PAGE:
Spring in Park Lane took more money at the British box office in 1948 than any other picture and leads Anna Neagle and Michael Wilding jointly won the Daily Mail National Film Awards for the year after, having come second in the poll in the previous two years.
In Maytime In Mayfair Producer/ director Herbert Wilcox sensibly repeated the formula and reunited the stars to highly enjoyable effect for another glamorous, light-hearted romantic musical which was spryly scripted by Nicholas Phipps, who had also written the screenplay for Spring in Park Lane. The Sunday Chronicle got rather excited calling Maytime in Mayfair “a worthy successor,” the heady, already proven ingredients “commingle as happily as sweet vermouth, dry vermouth, and gin. On, Mr Wilcox, to Winter in Wapping!”.
Neagle was in her element as the designer-director of the famous Mayfair fashion house inherited by debonair man-about-town Wilding. Their main rival is Peter Graves, who runs a nearby salon and is trying to put them out of business. Wilding’s cousin, Nicholas Phipps, advises him to sell but, after one short meeting with Neagle, he abandons the idea. Naturally, he and Neagle fall in love, but their road to romance runs onto the rocks when Graves is accidentally given the details of Neagle’s secret designs for the new season by a drunken Phipps. She jumps to the conclusion that Wilding is the person responsible for the leak and leaves his employ, going to work for Graves. But she learns how he obtained the information about her designs and goes back to Wilding just in time to prevent him from selling the business and, after all is forgiven, they make plans for a wedding…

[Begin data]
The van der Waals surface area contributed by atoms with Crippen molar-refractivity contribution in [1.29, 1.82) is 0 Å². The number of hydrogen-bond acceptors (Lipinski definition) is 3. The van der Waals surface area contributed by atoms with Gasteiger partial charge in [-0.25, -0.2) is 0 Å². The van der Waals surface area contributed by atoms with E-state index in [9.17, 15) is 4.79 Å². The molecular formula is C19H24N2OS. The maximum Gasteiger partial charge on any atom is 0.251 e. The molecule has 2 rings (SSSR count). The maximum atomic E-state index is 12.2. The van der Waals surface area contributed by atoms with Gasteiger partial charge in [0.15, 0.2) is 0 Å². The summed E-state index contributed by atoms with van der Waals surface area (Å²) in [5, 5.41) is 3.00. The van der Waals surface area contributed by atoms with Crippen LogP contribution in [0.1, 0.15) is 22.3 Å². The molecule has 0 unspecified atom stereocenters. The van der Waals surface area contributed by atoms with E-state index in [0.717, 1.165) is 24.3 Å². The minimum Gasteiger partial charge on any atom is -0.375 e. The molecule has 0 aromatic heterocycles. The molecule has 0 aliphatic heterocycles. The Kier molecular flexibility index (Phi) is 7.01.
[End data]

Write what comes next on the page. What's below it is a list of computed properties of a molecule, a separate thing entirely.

Wilcox’s glossy direction showcased his wife Neagle with attractive and glossy production values, including a Goldwyn-style mannequin parade of fashion featuring designs by such then-celebrated couturiers as Hartnell, Molyneux and Stiebel. There was bright Technicolor cinematography by Max Greene, and Wilcox had no trouble in making the most of the slim but, in the context, eminently suitable story.
UK / British Lion – Imperadio / 95 minutes / 1949 Filmed in Technicolor
Writer: Nicholas Phipps / Cinematography: Max Greene / Musical Director: Robert Farnon / Producer and Director: Herbert Wilcox
Cast: Anna Neagle, Michael Wilding, Peter Graves, Nicholas Phipps, Thora Hird, Michael Shepley, Tom Walls, Desmond Walter-Ellis